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Architectural firm wins award for design of Hardin Valley Academy


The Lewis Group Architects recently was awarded three first-place awards and one third -place award from the Tennessee School Board Association for Excellence in Architectural Design, for three different schools, once of which was Hardin Valley Academy.

Schools were judged in three separate categories: new construction, renovation and remodeling and people’s choice.

HVA won the new construction category, Holston Middle School won in the renovation and remodeling category and Grainger High School won people’s choice as well as third-place in thee new construction division.


The People’s Choice award allows school board members across the state to vote for the school they felt was most well presented, regardless of category.

Todd Brang, LGA’s director of business development, said, “Lewis Group Architects have been in business now for 26 years. We are a firm that focuses primarily on healthcare and education design.”

While Hardin Valley Academy boasts Knox County Schools’ only geothermal heating and cooling system and has been lauded for “green” technology, the award was based on each firm’s architectural solution to the Educational Program Requirements and Specifications of the Board of Education, which was based on criteria such as cost efficiency, energy conscious design, functional adequacy and safety.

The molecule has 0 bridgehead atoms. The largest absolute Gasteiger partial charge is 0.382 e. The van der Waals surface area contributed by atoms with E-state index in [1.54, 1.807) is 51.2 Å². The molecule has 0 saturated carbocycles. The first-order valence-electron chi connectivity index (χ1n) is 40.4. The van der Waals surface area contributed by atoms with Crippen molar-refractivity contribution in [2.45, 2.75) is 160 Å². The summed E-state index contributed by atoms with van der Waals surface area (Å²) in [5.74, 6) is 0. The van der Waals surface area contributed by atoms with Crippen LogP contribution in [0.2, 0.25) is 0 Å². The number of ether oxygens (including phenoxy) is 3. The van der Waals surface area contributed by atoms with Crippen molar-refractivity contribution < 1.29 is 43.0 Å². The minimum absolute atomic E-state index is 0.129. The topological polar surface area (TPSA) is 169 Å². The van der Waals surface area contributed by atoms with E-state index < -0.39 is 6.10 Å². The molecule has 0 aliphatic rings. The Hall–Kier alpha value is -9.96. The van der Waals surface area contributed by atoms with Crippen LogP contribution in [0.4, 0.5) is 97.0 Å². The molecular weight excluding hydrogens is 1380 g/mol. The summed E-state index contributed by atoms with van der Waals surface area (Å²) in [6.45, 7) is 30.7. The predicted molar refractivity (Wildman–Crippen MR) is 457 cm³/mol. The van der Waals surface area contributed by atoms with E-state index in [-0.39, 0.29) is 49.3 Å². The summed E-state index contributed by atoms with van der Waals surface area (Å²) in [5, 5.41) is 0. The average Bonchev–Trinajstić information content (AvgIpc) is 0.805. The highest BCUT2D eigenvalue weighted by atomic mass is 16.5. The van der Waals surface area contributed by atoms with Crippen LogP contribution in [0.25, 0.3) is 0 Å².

“The idea going into it was not to make [HVA] a Leed [certified] school but to use green practices wherever it made sense financially,” Brang said.

The geothermal heating and cooling system was financially responsible.

HVA project manager Doulgas Shover said, “We have 286 wells out there that are 300 feet deep and we are drawing free heating and cooling from the ground temperature to operate our system more efficiently.

“The only portions of the building that are not on that geothermal heating and cooling system are things like the gymnasium and the auditorium where you have very infrequent large load, but where you lose the efficiencies of geothermal. All the classrooms, all the administrative areas are hooked up to the geothermal closed-loop system,” he added.

The lighting system also is “green.”

Shover said, “We have occupancy sensors for the lighting. If there is no movement sensed in that room for a 15-minute period the lights are going to automatically cut off so we do not have lights being on from 8 in the morning to 6:30 at night when the janitors come through and turn them off.

“We use a lighting system in both the gymnasium and the commons area that is a high-efficiency, high output fluorescent system. So it has a lower operating cost and a more efficient lamplight,” he added.

The budget for HVA already had been set when Knox County decided to make the school its first “academy-style” school, but the budget was not altered to accommodate the project.

Still working within the budget restraints of a standard school project, LGA was able to change its design to reflect the academy-style and managed to come under budget.

 

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